Debut novels announcing the arrival of fresh, young talents are often praised for their capacity to dazzle. Freshly anointed literary darlings are ‘brilliant’, ‘precocious’ and ‘virtuosic’.
But such descriptions don’t exactly fit with 26-year-old Californian author Brit Bennett, whose stirring first novel, The Mothers, is remarkable not for its flashy prose or clever metanarrative manoeuvres but for its restrained eloquence.
Bennett’s protagonist, 17-year-old Nadia, lives in a conservative black Christian community in Southern California. The Mothers is a story that navigates both familiar coming-of-age fare (stifling small-town life, evolving friendships, vocation) and complex moral terrain (abortion, suicide, religion) with subtlety, intelligence and wry humour.
Bennett’s talents have seen her rise in demand as an essayist, too. Her non-fiction work, much of which has centred on American racial politics and identity, has appeared in the New Yorker, the New York Times and the Paris Review.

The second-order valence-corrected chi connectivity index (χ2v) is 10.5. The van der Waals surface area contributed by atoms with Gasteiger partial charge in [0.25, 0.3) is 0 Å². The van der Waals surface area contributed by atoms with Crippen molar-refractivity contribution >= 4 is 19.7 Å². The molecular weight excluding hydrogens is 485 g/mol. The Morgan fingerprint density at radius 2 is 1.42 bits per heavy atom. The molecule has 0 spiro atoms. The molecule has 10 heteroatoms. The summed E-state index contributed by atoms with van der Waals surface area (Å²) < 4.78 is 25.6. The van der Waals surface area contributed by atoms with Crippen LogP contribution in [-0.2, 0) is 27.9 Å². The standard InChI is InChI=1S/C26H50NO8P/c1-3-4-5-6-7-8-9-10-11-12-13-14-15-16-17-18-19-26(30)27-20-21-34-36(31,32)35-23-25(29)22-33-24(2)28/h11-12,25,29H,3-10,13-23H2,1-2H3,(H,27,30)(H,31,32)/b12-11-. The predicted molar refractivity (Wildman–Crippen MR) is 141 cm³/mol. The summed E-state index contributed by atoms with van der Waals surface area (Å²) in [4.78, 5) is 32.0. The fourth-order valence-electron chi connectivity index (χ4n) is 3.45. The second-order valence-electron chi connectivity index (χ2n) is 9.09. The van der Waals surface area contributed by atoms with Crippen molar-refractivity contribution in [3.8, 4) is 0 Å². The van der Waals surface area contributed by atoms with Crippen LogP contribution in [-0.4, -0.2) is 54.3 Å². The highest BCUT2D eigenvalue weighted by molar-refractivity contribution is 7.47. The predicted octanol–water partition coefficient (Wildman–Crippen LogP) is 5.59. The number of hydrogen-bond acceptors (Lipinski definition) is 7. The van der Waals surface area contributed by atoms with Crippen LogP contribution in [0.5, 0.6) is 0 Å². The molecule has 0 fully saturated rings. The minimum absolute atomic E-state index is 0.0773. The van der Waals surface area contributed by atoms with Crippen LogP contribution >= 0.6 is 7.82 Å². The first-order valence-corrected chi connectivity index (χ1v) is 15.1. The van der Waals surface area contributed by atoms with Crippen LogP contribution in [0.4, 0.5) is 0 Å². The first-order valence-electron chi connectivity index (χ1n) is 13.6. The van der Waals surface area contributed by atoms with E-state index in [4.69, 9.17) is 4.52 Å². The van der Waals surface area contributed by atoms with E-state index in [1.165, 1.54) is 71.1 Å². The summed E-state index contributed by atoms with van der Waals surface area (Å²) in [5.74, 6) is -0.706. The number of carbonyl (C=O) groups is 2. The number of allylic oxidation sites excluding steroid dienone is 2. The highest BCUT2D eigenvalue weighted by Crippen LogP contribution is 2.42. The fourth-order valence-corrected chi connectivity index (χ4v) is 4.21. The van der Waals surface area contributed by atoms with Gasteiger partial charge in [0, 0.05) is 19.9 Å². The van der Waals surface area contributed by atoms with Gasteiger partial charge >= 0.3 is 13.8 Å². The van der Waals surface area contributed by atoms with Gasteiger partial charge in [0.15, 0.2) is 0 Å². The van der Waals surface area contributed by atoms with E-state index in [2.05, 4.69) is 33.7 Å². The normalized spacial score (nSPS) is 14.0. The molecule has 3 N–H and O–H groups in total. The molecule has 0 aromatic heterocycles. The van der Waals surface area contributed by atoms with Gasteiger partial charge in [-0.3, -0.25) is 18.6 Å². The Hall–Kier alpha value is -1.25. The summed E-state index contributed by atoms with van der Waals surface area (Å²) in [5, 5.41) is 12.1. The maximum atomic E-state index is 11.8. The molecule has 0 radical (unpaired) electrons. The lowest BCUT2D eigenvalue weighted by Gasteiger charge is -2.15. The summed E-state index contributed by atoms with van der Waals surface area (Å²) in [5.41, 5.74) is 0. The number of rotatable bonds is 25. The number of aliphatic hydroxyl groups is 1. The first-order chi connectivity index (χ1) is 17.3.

In conversation with Emily Sexton, Bennett will discuss writing, American identities and the mother of 2016 debuts.
Born and raised in Southern California, Brit Bennett graduated from Stanford University and later earned her MFA in fiction at the University of Michigan, where she won a Hopwood Award in Graduate Short Fiction as well as the 2014 Hurston/Wright Award for College Writers. Her work is featured in&nbs... Read more
Emily Sexton is a former Head of Programming for the Wheeler Centre for Books, Writing and Ideas. She was the recipient of a prestigious Sidney Myer Creative Fellowship in 2014. Previously, she was Artistic Director of Next Wave (2010–14), where her key achievements were a radical rethink of an ar... Read more
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